New digital continuity guidance

The way we record and store information is constantly changing – from paper, to hybrid documents such as digitised surrogates, to born-digital records such as emails and digital photographs.

Digital storage is more delicate than paper, parchment or stone. A stone tablet locked behind museum glass has inherent value if you can read and understand the language; this is not the case with digital material, which relies on contingent hardware and software to remain accessible. Therefore, it is vital that digital information is managed in a systematic way.

Colossus electronic digital computer, 1943 (Catalogue ref: FO 850/234)

Colossus electronic digital computer, 1943 (Catalogue ref: FO 850/234)

Digital continuity is the ability to use information in the way you need, for as long as you need. Information is usable if you can find it, open it, work with it, understand it and trust it.

Imagine if you couldn’t find information requested by your minister for a public inquiry or parliamentary questions because it was saved in an unsupported format. Imagine if you couldn’t claim pension benefits because your records were mismanaged and became corrupted. Imagine if the servers that held the only copies of your company’s records were destroyed by a natural disaster or sabotage.

The National Archives has developed step-by step guidance to help you plan for, define, manage and maintain digital continuity.

Digital continuity in practice

For digital continuity to be achieved information must be stored and managed for it to remain usable, available and complete.

If you do not actively work to ensure digital continuity and embed it in your organisation’s culture and work practices, your digital information can easily become unstable, unusable or irretrievable. What constitutes usable will vary across organisations, so it is vital to identify the needs and requirements specific to your own organisation and particular areas of work.

One of the major risks to digital continuity is when an organisation experiences change. Organisational change can materialise through changes in management, the way an organisation works or does business, or changes to technology infrastructure.

There are several real-world examples of digital continuity loss used in our guidance; one such example comes from 2010 when Pixar began developing the storyboard for Toy Story 3. At the beginning of the project animators went back to look at their creations from the original Toy Story movie, made in 1995. When they opened the files they found they couldn’t work with the content in the way they needed to. Director Lee Unkrich explains how the team were unable to open the graphic files from the original film: ‘It’s like a read-only file. Ultimately, we could look at the images but we couldn’t do anything with them’. In the 15 years since the first film was made, changes to technology meant animators could no longer use the information in the way they needed to – a loss of digital continuity, as well as a needless waste of time and resources.

Guidance refresh

The National Archives has recently refreshed its guidance suite on digital continuity, first produced by the Digital Continuity Project team in 2011.

There are a range of services and solutions available in our new suite of guidance to support digital continuity. These services and solutions can be adopted by both public and private sectors alike, and are not just aimed at UK government departments. The guidance provides expertise on specific areas of digital information management and information technology. It covers advice on systems and processes, but also focuses on improving the use of what is already in place to achieve the best value possible.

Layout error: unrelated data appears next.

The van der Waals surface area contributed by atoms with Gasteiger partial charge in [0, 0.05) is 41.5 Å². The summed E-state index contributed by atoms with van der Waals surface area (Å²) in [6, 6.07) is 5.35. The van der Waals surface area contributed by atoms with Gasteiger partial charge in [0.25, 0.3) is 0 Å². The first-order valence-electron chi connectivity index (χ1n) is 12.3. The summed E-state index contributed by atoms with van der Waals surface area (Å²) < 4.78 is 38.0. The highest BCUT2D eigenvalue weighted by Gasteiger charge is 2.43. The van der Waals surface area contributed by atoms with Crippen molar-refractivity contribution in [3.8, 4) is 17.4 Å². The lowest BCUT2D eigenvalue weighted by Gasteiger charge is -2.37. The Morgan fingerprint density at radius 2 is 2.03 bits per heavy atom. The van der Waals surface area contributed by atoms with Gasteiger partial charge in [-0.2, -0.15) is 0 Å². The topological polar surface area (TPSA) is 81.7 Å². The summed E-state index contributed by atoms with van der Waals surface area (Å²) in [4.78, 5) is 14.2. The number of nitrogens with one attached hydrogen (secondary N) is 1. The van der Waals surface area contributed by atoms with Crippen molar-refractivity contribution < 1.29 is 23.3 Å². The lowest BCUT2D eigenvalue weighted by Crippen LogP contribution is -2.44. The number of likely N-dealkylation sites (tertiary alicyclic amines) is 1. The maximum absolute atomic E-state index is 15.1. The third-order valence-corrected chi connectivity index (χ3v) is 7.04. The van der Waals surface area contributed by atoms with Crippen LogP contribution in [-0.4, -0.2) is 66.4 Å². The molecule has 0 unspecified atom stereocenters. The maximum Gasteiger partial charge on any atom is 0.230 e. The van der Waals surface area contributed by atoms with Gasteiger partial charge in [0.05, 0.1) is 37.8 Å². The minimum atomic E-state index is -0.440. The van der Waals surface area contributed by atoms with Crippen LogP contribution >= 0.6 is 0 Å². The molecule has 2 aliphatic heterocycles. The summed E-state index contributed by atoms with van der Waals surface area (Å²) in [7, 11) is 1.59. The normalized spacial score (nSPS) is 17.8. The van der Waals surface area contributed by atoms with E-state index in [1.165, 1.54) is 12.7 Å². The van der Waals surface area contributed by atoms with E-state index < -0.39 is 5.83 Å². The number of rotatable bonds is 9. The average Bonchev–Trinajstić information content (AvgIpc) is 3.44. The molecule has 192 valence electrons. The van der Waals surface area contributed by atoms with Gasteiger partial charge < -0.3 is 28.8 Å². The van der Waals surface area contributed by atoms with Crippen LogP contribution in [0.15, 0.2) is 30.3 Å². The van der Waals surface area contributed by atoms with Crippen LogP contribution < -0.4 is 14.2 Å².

The new guidance focuses on wider responsibilities relating to the management of digital continuity, rather than on specific, designated roles.

It includes updated guidance on DROID, The National Archives’ tool for profiling file formats. DROID is a software tool developed by The National Archives to perform automated batch identification of file formats. Profiling your file formats helps you to manage your information more effectively, while helping you to identify risks and plan mitigating actions.

There is also a new Information Management Self-Assessment Tool available, created as part of The National Archives’ Information Management Assessment (IMA) programme. This new tool has been developed to assist government organisations in assessing the effectiveness of their approach to information and records management and has a section dedicated to digital continuity.

The National Archives also runs free Digital Continuity training from our site in Kew.

Achieving digital continuity

The new digital continuity guidance has retained the original four-stage process developed in 2011. Sticking to this process will enable you to:

  • establish your scope and priorities for digital continuity
  • establish responsibilities and resource commitments and allocate roles to take action
  • define your digital continuity requirements
  • prepare to assess risks to digital continuity
  • prepare to embed digital continuity in your information management, IT strategy and environment, and change management

Managing digital continuity protects the information you need to do business. It enables you to function accountably, legally, effectively and efficiently. It helps you to protect your reputation and make more informed decisions – it avoids and reduces costs, and it delivers better public services. If you lose information because you haven’t managed your digital continuity properly, the consequences can be as serious as those of any other information loss.

To find out more about the legacy of the Digital Continuity Project read our 2014 blog on building the future and preserving the past.

1 comments

  1. mel dovis says:

    nice article

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